In his meeting with journalists from a Belgian Christian weekly, Francis said that “the presence of Christian media specialised in quality information on the life of the Church in the world, capable of contributing to the formation of consciences, is very important.” Christian journalists can “nurture hope in the pandemic situation the world is [now] going through.”
Vatican City (AsiaNews) – Pope Francis on Friday met with journalists from Tertio, a Belgian Catholic magazine, which gave him an opportunity to express his thoughts about the role of Christian media.
Social communication "is an important mission for the Church,” said the pontiff. For Christian journalists, "seeking a positive vision of people and facts, rejecting prejudices, it is a matter of fostering a culture of encounter through which it is possible to know reality with a confident gaze."
“In the society we live in, information is an integral part of our daily life. When it is high quality, it allows us to better understand the problems and challenges that the world is called to face, and inspires individual, family and social behaviours. Above all, the presence of Christian media specialised in quality information on the life of the Church in the world, capable of contributing to the formation of consciences, is very important."
“The contribution of Christian media is also noteworthy in fostering a new lifestyle in Christian communities, free from any form of preconception and exclusion. In fact, we know that ‘gossip closes the heart to the community, closes off the unity of the Church. The great gossiper is the devil, who always goes about saying bad things about others, because he is the liar who seeks to separate the Church to distance brothers and sisters and not create community’” (Angelus, 6 September 2020).
“Communication is an important mission for the Church. Christians involved in this area are called to implement in a very concrete way the Lord's call to go into the world and proclaim the Gospel (cf. Mk 16:15). Due to their high professional ethics, Christian journalists are required to bear new testimony in the world of communication without hiding the truth or manipulating information.
“In fact, ‘Amid the cacophony of voices and messages that surround us, we need a human story that can speak of ourselves and of the beauty all around us. A narrative that can regard our world and its happenings with a tender gaze. A narrative that can tell us that we are part of a living and interconnected tapestry. A narrative that can reveal the interweaving of the threads which connect us to one another’ (Message of His Holiness Pope Francis for the 54th World Communications Day, January 24, 2020)".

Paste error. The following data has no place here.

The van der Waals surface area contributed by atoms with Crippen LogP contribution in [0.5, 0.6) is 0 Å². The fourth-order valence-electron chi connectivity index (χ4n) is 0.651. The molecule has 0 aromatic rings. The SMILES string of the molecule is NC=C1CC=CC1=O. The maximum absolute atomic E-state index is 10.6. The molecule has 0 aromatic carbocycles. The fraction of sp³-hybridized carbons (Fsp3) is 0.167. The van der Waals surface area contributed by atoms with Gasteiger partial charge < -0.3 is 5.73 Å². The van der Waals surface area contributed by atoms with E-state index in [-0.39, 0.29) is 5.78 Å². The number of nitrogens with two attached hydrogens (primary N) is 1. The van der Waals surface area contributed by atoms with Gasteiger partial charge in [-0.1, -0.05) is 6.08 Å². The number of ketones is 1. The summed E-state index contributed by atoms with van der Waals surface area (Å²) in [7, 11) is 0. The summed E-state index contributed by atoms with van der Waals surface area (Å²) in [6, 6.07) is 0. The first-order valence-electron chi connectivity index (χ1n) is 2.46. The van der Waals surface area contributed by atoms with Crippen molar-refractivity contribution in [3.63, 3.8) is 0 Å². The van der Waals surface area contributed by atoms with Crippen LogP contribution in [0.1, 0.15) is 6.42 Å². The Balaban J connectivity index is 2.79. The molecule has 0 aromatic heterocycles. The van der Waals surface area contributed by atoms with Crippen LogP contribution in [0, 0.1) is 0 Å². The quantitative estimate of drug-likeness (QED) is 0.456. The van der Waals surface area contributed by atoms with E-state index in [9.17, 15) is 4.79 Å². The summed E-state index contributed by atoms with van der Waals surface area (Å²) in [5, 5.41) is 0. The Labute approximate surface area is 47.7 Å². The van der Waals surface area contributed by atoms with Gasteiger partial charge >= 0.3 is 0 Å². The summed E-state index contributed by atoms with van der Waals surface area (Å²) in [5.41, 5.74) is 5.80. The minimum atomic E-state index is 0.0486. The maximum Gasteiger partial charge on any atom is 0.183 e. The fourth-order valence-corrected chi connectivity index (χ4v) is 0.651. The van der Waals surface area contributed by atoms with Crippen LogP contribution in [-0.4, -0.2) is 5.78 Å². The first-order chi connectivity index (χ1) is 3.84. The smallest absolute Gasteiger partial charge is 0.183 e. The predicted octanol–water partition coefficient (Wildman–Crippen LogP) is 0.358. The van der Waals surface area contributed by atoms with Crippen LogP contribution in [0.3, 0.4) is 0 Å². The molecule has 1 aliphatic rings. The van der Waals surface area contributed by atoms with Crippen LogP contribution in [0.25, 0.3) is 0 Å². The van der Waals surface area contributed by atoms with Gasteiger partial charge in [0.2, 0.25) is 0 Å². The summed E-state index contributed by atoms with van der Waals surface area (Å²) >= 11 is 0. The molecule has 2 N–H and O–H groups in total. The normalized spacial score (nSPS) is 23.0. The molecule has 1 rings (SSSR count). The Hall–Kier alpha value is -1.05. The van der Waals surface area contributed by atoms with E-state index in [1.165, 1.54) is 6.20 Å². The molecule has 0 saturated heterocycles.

Christian journalists must therefore be “bearers of hope and trust in the future. Because only when the future is accepted as a positive and possible reality, does the present also become livable. These thoughts can also help us, especially today, to nurture hope in the pandemic situation the world is [now] going through.”
Addressing the journalists, the Holy Father said: “You are sowers of this hope for a better tomorrow. In the context of this crisis, it is important that social communication media contribute to ensuring that people do not fall ill from loneliness and can receive a word of comfort.”
Francis concluded by quoting John Paul II, who said: "To you who work in the field of culture and communication, the Church looks with confidence and expectation since, as protagonists of the changes taking place in these sectors in a time of increasing globalization, you are called to interpret the present time and identify ways for communicating the Gospel according to the language and sensibility of the contemporary human person. (Address of John Paul II to the participants in the Conference for those working in communications and culture promoted by the Italian Bishops' Conference, 9 November 2002).